In the SBLOCK is a fabulous table created by Dielzen which gives the average and maximum value of a number of combat variables for each CR of all the monsters in the SRD. Your casters will be interested in the save information, and the frontliners interested in the average/max AC values they can expect to face. Depending on the degree to which you're optimizing average values will probably be best -- if you're going for the UnCon prize, pay attention to the max values.

You can find a formatted version of the table here (http://brilliantgameologists.com/boards/index.php?topic=11336.msg388252#msg388252), thanks to Garryl.

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Types of Monsters and their Associated Challenges

Rather than rattle off the types in the MM, I'm going to break the monsters into general categories. Think about how your party might be able to handle these problems:

Step 5: Revise & Finish

Hopefully your party was sufficiently capable to handle the situations, tactics, and values listed above. If so, fantastic. Feel free to post the party information. I just ask that you use a specific format to make things easier for others to read and compare. I will not be pasting user contributions into the OP. Instead I will maintain a linked list to specific posts, organized by case parameters. The linked list will be contained in a post with an open account (that is I will divulge the user name and password for the account) so that it may be edited by anyone.

Note: example comments are in italics. Fill in these fields with your own text.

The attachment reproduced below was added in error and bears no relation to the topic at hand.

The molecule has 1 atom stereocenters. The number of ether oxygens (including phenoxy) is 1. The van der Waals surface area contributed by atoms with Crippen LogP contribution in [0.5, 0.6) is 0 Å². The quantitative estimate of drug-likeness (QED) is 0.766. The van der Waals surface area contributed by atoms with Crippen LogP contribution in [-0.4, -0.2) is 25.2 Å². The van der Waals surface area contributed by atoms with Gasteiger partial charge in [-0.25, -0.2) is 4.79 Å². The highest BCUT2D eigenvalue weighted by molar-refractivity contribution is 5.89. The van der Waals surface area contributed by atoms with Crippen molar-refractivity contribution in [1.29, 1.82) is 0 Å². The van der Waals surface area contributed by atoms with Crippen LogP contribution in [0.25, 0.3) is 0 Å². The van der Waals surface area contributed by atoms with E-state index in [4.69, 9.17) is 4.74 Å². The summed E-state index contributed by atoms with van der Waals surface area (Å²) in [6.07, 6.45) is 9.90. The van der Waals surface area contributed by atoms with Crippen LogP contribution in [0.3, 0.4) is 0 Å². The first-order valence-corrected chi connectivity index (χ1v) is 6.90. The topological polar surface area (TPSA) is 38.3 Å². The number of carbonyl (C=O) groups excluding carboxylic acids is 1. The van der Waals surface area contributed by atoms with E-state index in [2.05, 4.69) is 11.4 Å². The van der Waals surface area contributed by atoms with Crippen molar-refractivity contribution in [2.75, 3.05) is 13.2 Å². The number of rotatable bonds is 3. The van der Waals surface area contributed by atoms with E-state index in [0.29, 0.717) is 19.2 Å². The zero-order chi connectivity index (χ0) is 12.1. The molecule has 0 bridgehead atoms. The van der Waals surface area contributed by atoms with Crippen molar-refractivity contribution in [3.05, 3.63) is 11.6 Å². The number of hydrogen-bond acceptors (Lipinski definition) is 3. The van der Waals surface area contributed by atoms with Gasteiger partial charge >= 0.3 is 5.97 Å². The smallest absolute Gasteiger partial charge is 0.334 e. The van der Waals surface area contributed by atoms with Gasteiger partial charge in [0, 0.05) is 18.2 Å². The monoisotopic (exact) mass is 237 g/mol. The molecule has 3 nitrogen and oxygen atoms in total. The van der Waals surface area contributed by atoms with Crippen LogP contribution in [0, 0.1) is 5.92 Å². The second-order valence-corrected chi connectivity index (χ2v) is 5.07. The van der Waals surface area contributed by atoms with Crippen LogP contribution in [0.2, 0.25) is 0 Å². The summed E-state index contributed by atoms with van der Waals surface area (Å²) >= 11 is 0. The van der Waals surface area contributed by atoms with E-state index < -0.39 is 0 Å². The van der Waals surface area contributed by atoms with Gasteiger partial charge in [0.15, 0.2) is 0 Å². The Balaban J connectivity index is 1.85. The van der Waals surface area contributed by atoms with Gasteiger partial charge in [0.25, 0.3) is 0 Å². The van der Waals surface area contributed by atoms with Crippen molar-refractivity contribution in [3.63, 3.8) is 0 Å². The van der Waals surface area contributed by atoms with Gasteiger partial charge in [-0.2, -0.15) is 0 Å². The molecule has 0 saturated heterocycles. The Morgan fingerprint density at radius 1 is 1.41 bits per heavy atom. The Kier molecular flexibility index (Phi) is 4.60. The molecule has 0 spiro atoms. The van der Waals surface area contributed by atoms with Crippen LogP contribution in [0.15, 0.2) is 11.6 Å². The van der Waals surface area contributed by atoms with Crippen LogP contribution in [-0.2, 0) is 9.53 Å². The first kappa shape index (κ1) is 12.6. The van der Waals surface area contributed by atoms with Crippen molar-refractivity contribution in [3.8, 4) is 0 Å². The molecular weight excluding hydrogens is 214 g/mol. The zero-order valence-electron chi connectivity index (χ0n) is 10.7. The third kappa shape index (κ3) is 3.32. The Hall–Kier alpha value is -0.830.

Case: Text describing the specific case goes here. Feel free to use cases already posted. There may be more than one answer to a given case. Try to keep the cases general enough that they can be easily modified to the exact specifications of a given viewer.

Party Make Up:
Build Stub for party member 1
Build Stub for party member 2
Build Stub ...
Build Stub for party member n

Build Stub Example: Race Class X/Class Y/Class Z/Class X + n/Class Y + n/Class Z +n

Build Specifics
1. List details for party member 1 here. Include information on feats and class abilities as they pertain to the role they fill. Explain which of the four fundamental roles the build fills.
2. List details for party member 2 here. Include information on feats and class abilities as they pertain to the role they fill. Explain which of the four fundamental roles the build fills.
n. List details for party member n here. Include information on feats and class abilities as they pertain to the role they fill. Explain which of the four fundamental roles the build fills.

Party Tricks & Tactics
This is the most important section. Here you detail how the party works together as a team to produce more than just the results of a group of individuals.

Analysis (optional)
Discuss anything you believe is salient in the way your party handles the rubric of challenges listed in the OP
Title: Re: Innovating Party Design: Method and Application (Tleilaxu_Ghola)
Post by: jywu98 on February 20, 2013, 08:28:16 AM

Tleilaxu_Ghola's Tactical Supremists:
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Tsuyoshikentsu's Core Party:
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The Thing in the Night's Forgotten Realms Party:
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amalcon's Core Party:
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TalinXT Single Classed, Extended Core Party: